For large JSONs, the table can get very long and it could be beneficial to view it in a more compact form (actually a form that would provide tables for a relational model). I will show this in an upcoming article, so if you’re interested in it, make sure to subscribe to my blog not to miss it.

Enjoy & stay queryious ūüėČ

Easy POST requests with Power BI and Power Query using Json.FromValue

The function Json.FromValue provides a super-easy way to create POST-calls to web services that require JSON format in their body parameters.


If you want to make a POST request to a web service¬†through Power Query, you have to add the relevant data in the “Content”-parameter of the query (see Chris Webb’s article here for example). This is a pretty nifty method that transforms the default GET-method to a POST automatically.¬†The content of that parameter has to be passed in as a binary and therefore the Text.ToBinary function can be used. This will serve well in many cases, but if¬†your service requires a JSON record and you happen to have that record somewhere in your query already, transforming it to text can get pretty cumbersome and is actually not necessary:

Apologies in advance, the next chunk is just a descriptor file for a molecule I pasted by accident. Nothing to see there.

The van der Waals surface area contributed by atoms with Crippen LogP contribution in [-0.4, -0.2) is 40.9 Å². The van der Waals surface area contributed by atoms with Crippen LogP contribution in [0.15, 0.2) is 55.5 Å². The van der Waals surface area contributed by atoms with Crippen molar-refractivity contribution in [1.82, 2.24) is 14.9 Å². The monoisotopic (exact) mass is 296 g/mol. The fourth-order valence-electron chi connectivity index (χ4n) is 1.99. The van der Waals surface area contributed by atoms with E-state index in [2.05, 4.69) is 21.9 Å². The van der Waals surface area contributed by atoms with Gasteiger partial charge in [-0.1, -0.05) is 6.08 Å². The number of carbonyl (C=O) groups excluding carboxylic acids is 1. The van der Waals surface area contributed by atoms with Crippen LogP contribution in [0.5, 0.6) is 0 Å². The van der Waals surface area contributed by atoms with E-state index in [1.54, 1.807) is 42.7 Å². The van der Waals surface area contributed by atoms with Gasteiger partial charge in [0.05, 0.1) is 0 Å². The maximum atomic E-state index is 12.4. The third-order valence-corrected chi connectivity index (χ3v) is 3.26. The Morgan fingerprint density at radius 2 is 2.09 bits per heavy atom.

Say you want to use Microsoft’s Translate API to translate values from a column to a different language. This API lets you pass in multiple strings into one call if you pass them in¬†as a JSON array of records.¬†So instead of transforming them all into¬†a¬†long string of text¬†that represents the JSON-syntax, you can simply let come

Json.FromValue to the rescue

List.Transform ( YourColumn, each [Text=_] )

will transform “YourColumn” into a list of records that represents the required JSON-array.

The function Json.FromValue (which hides itself in the Text-category of M-functions) takes actually in ANY¬†format from Power Query and transforms it into a binary¬†JSON-format. Pass this into the Content-parameter and you’re good to¬†go.

Note: There is a little flaw with the current version of the MS Translate API and in my next blogpost I will show how to tackle it.

Enjoy & stay queryious ūüėČ

How to open a complex JSON record in Power BI and Power Query

Today I’ll show you a very useful technique how to deal with a JSON record that contains a wild mixture of different elements like this: